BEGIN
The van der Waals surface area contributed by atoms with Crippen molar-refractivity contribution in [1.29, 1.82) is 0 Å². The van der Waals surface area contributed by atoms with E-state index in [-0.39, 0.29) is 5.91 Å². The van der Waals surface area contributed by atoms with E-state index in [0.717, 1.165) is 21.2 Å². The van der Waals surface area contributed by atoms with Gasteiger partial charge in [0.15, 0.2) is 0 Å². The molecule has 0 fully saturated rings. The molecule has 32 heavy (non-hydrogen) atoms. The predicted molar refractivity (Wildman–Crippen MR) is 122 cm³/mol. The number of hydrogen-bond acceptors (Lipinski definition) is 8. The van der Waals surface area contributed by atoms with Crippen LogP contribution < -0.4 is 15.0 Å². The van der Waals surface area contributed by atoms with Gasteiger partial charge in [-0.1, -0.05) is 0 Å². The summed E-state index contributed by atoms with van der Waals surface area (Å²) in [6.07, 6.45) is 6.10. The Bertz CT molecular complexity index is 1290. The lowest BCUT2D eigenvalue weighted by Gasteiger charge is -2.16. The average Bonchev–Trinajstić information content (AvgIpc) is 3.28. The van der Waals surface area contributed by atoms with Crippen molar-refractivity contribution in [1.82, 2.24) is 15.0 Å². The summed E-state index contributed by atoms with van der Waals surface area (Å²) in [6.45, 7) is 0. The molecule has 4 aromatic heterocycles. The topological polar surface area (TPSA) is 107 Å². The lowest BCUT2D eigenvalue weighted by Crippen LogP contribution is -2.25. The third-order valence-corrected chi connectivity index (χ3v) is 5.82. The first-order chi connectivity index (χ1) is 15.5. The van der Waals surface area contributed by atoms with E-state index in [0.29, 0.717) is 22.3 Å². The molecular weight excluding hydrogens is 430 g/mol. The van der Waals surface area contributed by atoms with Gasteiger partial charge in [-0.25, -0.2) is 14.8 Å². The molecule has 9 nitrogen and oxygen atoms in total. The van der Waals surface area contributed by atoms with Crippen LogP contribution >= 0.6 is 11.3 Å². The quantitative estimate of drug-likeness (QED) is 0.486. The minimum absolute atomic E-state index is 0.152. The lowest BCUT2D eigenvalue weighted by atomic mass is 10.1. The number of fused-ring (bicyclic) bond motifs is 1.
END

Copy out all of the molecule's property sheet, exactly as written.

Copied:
The van der Waals surface area contributed by atoms with Crippen molar-refractivity contribution in [1.29, 1.82) is 0 Å². The van der Waals surface area contributed by atoms with E-state index in [-0.39, 0.29) is 5.91 Å². The van der Waals surface area contributed by atoms with E-state index in [0.717, 1.165) is 21.2 Å². The van der Waals surface area contributed by atoms with Gasteiger partial charge in [0.15, 0.2) is 0 Å². The molecule has 0 fully saturated rings. The molecule has 32 heavy (non-hydrogen) atoms. The predicted molar refractivity (Wildman–Crippen MR) is 122 cm³/mol. The number of hydrogen-bond acceptors (Lipinski definition) is 8. The van der Waals surface area contributed by atoms with Crippen LogP contribution < -0.4 is 15.0 Å². The van der Waals surface area contributed by atoms with Gasteiger partial charge in [-0.1, -0.05) is 0 Å². The summed E-state index contributed by atoms with van der Waals surface area (Å²) in [6.07, 6.45) is 6.10. The Bertz CT molecular complexity index is 1290. The lowest BCUT2D eigenvalue weighted by Gasteiger charge is -2.16. The average Bonchev–Trinajstić information content (AvgIpc) is 3.28. The van der Waals surface area contributed by atoms with Crippen molar-refractivity contribution in [1.82, 2.24) is 15.0 Å². The summed E-state index contributed by atoms with van der Waals surface area (Å²) in [6.45, 7) is 0. The molecule has 4 aromatic heterocycles. The topological polar surface area (TPSA) is 107 Å². The lowest BCUT2D eigenvalue weighted by Crippen LogP contribution is -2.25. The third-order valence-corrected chi connectivity index (χ3v) is 5.82. The first-order chi connectivity index (χ1) is 15.5. The van der Waals surface area contributed by atoms with E-state index in [0.29, 0.717) is 22.3 Å². The molecular weight excluding hydrogens is 430 g/mol. The van der Waals surface area contributed by atoms with Gasteiger partial charge in [-0.25, -0.2) is 14.8 Å². The molecule has 9 nitrogen and oxygen atoms in total. The van der Waals surface area contributed by atoms with Crippen LogP contribution >= 0.6 is 11.3 Å². The quantitative estimate of drug-likeness (QED) is 0.486. The minimum absolute atomic E-state index is 0.152. The lowest BCUT2D eigenvalue weighted by atomic mass is 10.1. The number of fused-ring (bicyclic) bond motifs is 1.